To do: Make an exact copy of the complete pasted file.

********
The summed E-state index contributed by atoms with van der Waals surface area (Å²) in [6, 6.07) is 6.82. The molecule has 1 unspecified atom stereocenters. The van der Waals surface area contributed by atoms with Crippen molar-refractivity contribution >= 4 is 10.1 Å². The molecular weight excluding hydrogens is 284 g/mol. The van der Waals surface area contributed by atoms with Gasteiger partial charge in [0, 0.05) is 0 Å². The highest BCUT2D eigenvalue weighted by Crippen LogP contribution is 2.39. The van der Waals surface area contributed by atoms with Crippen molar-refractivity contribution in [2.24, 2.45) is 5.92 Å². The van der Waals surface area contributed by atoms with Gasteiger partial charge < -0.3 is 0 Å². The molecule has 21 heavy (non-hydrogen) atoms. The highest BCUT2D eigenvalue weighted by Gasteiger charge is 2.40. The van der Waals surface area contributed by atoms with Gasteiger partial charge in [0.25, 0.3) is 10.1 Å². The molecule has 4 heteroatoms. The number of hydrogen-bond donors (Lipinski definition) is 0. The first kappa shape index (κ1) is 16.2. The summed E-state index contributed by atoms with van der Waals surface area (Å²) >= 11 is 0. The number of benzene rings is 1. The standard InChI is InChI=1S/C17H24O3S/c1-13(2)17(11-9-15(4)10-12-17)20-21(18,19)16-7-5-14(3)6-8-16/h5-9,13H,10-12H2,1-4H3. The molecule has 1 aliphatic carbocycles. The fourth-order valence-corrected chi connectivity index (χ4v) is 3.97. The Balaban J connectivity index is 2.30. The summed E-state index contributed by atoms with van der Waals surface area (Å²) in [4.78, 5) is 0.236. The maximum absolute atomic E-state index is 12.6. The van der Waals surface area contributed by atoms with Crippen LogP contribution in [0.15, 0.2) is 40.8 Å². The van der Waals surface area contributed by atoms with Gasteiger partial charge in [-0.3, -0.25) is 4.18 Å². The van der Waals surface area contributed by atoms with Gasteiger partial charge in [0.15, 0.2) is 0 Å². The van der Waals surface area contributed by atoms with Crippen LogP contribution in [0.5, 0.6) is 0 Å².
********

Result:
The summed E-state index contributed by atoms with van der Waals surface area (Å²) in [6, 6.07) is 6.82. The molecule has 1 unspecified atom stereocenters. The van der Waals surface area contributed by atoms with Crippen molar-refractivity contribution >= 4 is 10.1 Å². The molecular weight excluding hydrogens is 284 g/mol. The van der Waals surface area contributed by atoms with Gasteiger partial charge in [0, 0.05) is 0 Å². The highest BCUT2D eigenvalue weighted by Crippen LogP contribution is 2.39. The van der Waals surface area contributed by atoms with Crippen molar-refractivity contribution in [2.24, 2.45) is 5.92 Å². The van der Waals surface area contributed by atoms with Gasteiger partial charge < -0.3 is 0 Å². The molecule has 21 heavy (non-hydrogen) atoms. The highest BCUT2D eigenvalue weighted by Gasteiger charge is 2.40. The van der Waals surface area contributed by atoms with Gasteiger partial charge in [0.25, 0.3) is 10.1 Å². The molecule has 4 heteroatoms. The number of hydrogen-bond donors (Lipinski definition) is 0. The first kappa shape index (κ1) is 16.2. The summed E-state index contributed by atoms with van der Waals surface area (Å²) >= 11 is 0. The number of benzene rings is 1. The standard InChI is InChI=1S/C17H24O3S/c1-13(2)17(11-9-15(4)10-12-17)20-21(18,19)16-7-5-14(3)6-8-16/h5-9,13H,10-12H2,1-4H3. The molecule has 1 aliphatic carbocycles. The fourth-order valence-corrected chi connectivity index (χ4v) is 3.97. The Balaban J connectivity index is 2.30. The summed E-state index contributed by atoms with van der Waals surface area (Å²) in [4.78, 5) is 0.236. The maximum absolute atomic E-state index is 12.6. The van der Waals surface area contributed by atoms with Crippen LogP contribution in [0.15, 0.2) is 40.8 Å². The van der Waals surface area contributed by atoms with Gasteiger partial charge in [-0.3, -0.25) is 4.18 Å². The van der Waals surface area contributed by atoms with Gasteiger partial charge in [0.15, 0.2) is 0 Å². The van der Waals surface area contributed by atoms with Crippen LogP contribution in [0.5, 0.6) is 0 Å².